"My background is not from activism," Westphal says. "But in a way you become (an activist) when you start dealing with subjects and realizing what goes wrong. You become politicized in a way."
Food as art, and art as food for thought, creates the context for Westphal's "Cornucopia," which will officially open
The art center and residency takes its name from the building that houses it at the corner of
Ming will celebrate its new digs twice -- first on
This is now one of a handful of artist residencies in
Artists will live in
The added global dimension will give a boost to the local arts community, says artist
"Having these artists come here will bring an awareness internationally that
It's an ambitious project from entrepreneur
"I've always been impressed with what
This isn't Westphal's first time in
He also is a multimedia artist who is gaining international notoriety. Westphal has shown in
It made sense to jumpstart the process with Westphal, who also knows about constructing exhibition spaces, Morales says. Westphal helped design the center and build walls and storage space, along with his own installation.
"The show also is good fit for
"Cornucopia" is an artistic exploration of the tension between worldwide industrial food production and our romantic notions of our pastoral past.
It grew out of Westphal's focus on natural phenomenon.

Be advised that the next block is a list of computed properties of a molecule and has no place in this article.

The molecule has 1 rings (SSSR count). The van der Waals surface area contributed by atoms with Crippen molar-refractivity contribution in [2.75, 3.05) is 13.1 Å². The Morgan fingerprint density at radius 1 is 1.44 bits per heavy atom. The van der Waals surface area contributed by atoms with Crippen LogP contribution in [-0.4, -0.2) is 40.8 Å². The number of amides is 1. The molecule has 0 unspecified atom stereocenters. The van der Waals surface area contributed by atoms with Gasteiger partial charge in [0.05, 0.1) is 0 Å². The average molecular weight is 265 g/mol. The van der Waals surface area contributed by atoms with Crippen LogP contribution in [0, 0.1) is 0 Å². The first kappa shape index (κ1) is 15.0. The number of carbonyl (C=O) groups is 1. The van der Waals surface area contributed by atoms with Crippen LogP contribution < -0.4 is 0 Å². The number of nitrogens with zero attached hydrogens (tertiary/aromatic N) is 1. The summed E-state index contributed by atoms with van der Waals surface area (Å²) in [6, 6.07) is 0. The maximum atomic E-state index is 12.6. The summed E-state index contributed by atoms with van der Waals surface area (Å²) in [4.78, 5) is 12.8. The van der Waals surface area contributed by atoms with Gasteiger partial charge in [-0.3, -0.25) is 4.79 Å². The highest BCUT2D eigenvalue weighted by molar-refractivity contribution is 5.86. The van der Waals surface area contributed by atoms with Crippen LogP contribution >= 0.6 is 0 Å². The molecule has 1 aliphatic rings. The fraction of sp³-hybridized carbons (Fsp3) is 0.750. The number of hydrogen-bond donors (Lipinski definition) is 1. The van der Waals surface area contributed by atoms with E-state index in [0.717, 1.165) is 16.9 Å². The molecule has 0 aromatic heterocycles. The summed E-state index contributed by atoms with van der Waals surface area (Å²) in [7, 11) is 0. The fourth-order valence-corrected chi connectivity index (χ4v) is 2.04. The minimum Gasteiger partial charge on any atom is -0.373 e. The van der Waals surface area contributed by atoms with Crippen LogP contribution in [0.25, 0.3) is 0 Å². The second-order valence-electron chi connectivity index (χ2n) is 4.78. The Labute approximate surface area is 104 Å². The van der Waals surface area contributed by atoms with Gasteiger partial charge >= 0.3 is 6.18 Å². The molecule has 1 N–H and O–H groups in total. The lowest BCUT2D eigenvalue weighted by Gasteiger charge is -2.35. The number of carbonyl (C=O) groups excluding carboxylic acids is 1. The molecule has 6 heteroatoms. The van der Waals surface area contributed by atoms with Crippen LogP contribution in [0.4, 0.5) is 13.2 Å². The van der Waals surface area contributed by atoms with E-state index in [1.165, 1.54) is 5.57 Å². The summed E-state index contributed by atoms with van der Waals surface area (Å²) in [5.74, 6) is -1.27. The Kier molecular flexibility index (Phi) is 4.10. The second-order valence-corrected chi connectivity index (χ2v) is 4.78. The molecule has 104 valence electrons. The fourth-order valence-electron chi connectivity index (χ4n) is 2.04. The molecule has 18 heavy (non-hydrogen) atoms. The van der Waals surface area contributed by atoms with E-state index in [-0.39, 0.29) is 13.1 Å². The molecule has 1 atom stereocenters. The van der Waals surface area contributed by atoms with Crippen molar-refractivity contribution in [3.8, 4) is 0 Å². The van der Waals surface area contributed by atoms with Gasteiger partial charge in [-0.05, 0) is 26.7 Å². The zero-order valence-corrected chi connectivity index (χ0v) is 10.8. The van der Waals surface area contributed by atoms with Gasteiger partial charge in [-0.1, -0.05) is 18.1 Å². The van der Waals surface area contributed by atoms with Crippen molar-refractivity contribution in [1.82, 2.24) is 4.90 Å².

"You have to be a bit obsessive to be an artist, I think," he says.
His focus on food started when he began photographing produce he found at a Turkish market near his home in
"That was a key moment for me in realizing that our whole food system and how we perceive it is an illusion," he says, because it's not only the shapes that are being suppressed -- it's the diversity.
"There are thousands of varieties of any given plant and we only cultivate a handful on a massive scale," he says.
Westphal started collecting seeds of noncommercial varieties, growing them on his rooftop "farm" and photographing them.
"Cornucopia" exposes some of that illusion and tries to get you thinking with his "Mutatoes" and "Cultivars" photo series. He also created an installation of fluorescent tubes that stores use to make food look better, and a large faux barn.
"I've been looking at all the red barns depicted on American food products. This barn is basically losing its function these days -- it's just a facade," he says.
The "Cornucopia" exhibit will set the tone for what Ming seeks to achieve, says
"We'll always have some kind of collaboration with local artists and the community," she says.
This time, Ming is collaborating with the
The group received a microgrant from
(c)2014 The Idaho Statesman (Boise, Idaho)
Visit The Idaho Statesman (Boise, Idaho) at www.idahostatesman.com
Distributed by MCT Information Services